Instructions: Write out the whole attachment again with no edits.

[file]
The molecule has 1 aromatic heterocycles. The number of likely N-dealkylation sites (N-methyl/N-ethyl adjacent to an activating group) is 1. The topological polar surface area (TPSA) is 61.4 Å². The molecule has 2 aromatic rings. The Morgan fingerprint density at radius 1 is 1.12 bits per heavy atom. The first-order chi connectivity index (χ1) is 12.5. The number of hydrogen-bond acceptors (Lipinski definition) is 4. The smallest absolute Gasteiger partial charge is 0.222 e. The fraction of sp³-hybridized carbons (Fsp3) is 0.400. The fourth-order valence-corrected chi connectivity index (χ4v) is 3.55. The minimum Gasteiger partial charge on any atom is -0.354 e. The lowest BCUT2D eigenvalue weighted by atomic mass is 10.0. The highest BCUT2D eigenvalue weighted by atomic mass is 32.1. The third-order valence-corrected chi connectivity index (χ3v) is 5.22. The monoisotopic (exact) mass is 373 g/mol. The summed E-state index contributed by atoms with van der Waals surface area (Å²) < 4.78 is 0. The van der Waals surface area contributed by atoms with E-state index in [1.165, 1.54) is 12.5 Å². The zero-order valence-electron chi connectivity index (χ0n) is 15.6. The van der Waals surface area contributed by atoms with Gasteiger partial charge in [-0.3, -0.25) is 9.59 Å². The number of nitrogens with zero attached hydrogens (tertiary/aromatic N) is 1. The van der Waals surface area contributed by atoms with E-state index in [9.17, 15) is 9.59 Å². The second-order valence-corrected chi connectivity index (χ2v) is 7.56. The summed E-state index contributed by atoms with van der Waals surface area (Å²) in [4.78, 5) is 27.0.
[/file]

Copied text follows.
The molecule has 1 aromatic heterocycles. The number of likely N-dealkylation sites (N-methyl/N-ethyl adjacent to an activating group) is 1. The topological polar surface area (TPSA) is 61.4 Å². The molecule has 2 aromatic rings. The Morgan fingerprint density at radius 1 is 1.12 bits per heavy atom. The first-order chi connectivity index (χ1) is 12.5. The number of hydrogen-bond acceptors (Lipinski definition) is 4. The smallest absolute Gasteiger partial charge is 0.222 e. The fraction of sp³-hybridized carbons (Fsp3) is 0.400. The fourth-order valence-corrected chi connectivity index (χ4v) is 3.55. The minimum Gasteiger partial charge on any atom is -0.354 e. The lowest BCUT2D eigenvalue weighted by atomic mass is 10.0. The highest BCUT2D eigenvalue weighted by atomic mass is 32.1. The third-order valence-corrected chi connectivity index (χ3v) is 5.22. The monoisotopic (exact) mass is 373 g/mol. The summed E-state index contributed by atoms with van der Waals surface area (Å²) < 4.78 is 0. The van der Waals surface area contributed by atoms with E-state index in [1.165, 1.54) is 12.5 Å². The zero-order valence-electron chi connectivity index (χ0n) is 15.6. The van der Waals surface area contributed by atoms with Gasteiger partial charge in [-0.3, -0.25) is 9.59 Å². The number of nitrogens with zero attached hydrogens (tertiary/aromatic N) is 1. The van der Waals surface area contributed by atoms with E-state index in [9.17, 15) is 9.59 Å². The second-order valence-corrected chi connectivity index (χ2v) is 7.56. The summed E-state index contributed by atoms with van der Waals surface area (Å²) in [4.78, 5) is 27.0.